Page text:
October is about to end, but we probably can't say the same about the recent slew of dividend raises. That's because we remain in the glow of third-quarter earnings season, and ambitious companies are still adding to their payouts.
By my count, more than 40 companies enhanced their distributions last week. Here are three of the more compelling dividend hikes investors should know about.
This top hard disk drive maker isn't shy about shelling out a dividend. True to form, Seagate Technology (NASDAQ:STX) declared a 17% increase in its quarterly payout to $0.63 per share.
The company's other financials, however, aren't rising. In its most recent quarter, Seagate Technology posted an 11% year-over-year drop in revenue to $2.9 billion and a 57% decline in net profit to $138 million.
That's no surprise: HDDs are going the way of the dodo bird as solid-state storage advances. Unlike Western Digital, Seagate hasn't made a big move into the SSD space akin to that rival's recently announced deal to buy SanDisk.
If SeaGate doesn't catch up with its industry, those fundamentals will likely continue to slip, and the resources for paying its dividend will start to evaporate. Yet at the moment, the company still has a comfortable cash cushion. In its most recent fiscal year, it had over $1.9 billion in free cash flow -- far more than enough to cover $664 million in total payouts.
Seagate should at least be able to maintain the new dividend in the short term, though the long-term sustainability of its payout depends on its ability to snag a share of the SSD market.
The company's upcoming distribution will be handed out on Nov. 20 to shareholders of record as of Nov. 6.
Following a host of recent divestments, Dow Chemical (NYSE:DOW) continues to make transformative maneuvers such as adjusting the responsibilities of several top executives and boosting its participation in (or support of) several joint ventures.
Oh, and Dow has also raised its dividend by almost 10% to $0.46 per share.
While the company has been a hive of activity and change, it has also done pretty well in terms of operations. In its Q3, it booked sales of $12 billion and netted a profit of almost $1.3 billion ($1.09 per share on an adjusted basis). Per-share operating earnings were $0.82, well above analysts' average expectation of $0.69.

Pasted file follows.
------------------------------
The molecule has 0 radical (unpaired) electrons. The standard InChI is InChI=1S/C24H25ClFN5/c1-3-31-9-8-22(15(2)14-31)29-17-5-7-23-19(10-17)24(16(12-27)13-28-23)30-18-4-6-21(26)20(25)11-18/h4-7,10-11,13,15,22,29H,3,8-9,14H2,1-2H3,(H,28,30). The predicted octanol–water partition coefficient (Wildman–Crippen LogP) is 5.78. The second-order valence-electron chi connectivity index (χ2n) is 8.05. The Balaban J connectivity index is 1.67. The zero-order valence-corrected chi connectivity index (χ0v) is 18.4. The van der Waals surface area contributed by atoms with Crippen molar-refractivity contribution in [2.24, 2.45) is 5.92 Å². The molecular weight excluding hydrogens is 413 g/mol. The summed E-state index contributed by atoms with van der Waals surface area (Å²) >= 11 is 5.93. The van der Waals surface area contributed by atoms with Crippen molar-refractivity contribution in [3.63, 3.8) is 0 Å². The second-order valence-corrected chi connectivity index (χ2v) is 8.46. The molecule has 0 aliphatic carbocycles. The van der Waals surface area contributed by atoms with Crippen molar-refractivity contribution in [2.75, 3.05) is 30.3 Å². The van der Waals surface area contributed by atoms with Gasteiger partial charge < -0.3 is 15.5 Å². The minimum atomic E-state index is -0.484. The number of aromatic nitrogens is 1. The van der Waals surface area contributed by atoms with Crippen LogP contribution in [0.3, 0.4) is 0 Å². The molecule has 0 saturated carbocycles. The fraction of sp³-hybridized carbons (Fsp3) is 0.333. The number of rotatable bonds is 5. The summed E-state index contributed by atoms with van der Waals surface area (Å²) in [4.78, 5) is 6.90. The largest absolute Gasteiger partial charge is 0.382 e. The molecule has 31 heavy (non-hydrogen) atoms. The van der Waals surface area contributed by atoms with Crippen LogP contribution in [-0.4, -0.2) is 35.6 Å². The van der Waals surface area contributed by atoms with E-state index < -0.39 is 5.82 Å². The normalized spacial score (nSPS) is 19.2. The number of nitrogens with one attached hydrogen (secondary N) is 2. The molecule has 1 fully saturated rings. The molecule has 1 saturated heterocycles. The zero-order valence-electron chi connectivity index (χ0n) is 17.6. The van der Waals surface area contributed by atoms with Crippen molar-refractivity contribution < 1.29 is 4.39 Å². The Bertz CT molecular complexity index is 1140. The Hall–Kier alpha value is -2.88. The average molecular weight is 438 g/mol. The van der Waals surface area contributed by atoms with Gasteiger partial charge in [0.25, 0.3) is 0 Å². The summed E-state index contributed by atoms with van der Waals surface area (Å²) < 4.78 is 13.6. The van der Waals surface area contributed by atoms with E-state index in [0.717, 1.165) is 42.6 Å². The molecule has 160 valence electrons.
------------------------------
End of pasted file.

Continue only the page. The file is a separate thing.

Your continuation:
That added handsomely to the company's cash from operations, which rose by over $700 million on an annual basis to $2.5 billion in the quarter. Provided that Dow maintains its recent habit of keeping quarterly capital expenditures in the $900 million to $1 billion range, the extra money should provide more than enough of a cushion for its dividend hike.
That, combined with the recent better-than-expected profitability, means investors shouldn't worry much about the sustainability of the distribution.
Said payout is to be dispensed on Jan. 29, 2016, to stockholders of record as of Dec. 31.
One of the better-performing corners of the financial industry recently has been regional banking. For evidence, see the latest act of shareholder generosity from Synovus Financial (UNKNOWN:SVN.DL). This lender, which operates in five Southeastern states, announced a 20% increase in its quarterly payout to $0.12 per share.
The dividend is supported by good fundamentals. The bank's Q3 saw it post a 19% year-over-year rise in net income to $160 million, despite essentially flat net interest income (which grew 1% to $208 million). Credit quality improved, with both net charge-offs and the percentage of non-performing loans declining from Q3 2014.
The chunky dividend raise might worry some investors concerned about sustainability. But Synovus Financial is fairly conservative in its business practices -- particularly in relation to its payout. Since 2010, the trailing 12-month cash dividend payout ratio hasn't exceeded a modest 20%.
Meanwhile, the lender has generally been firmly in the black recently. As such, we can count on it being more than able to support its distribution, even at this enhanced level.
Synovus Financial's upcoming dividend is to be handed out in January of next year; the company has not yet provided more specific timing.
Eric Volkman owns shares of SanDisk. The Motley Fool owns shares of Western Digital. Try any of our Foolish newsletter services free for 30 days. We Fools may not all hold the same opinions, but we all believe that considering a diverse range of insights makes us better investors. The Motley Fool has a disclosure policy.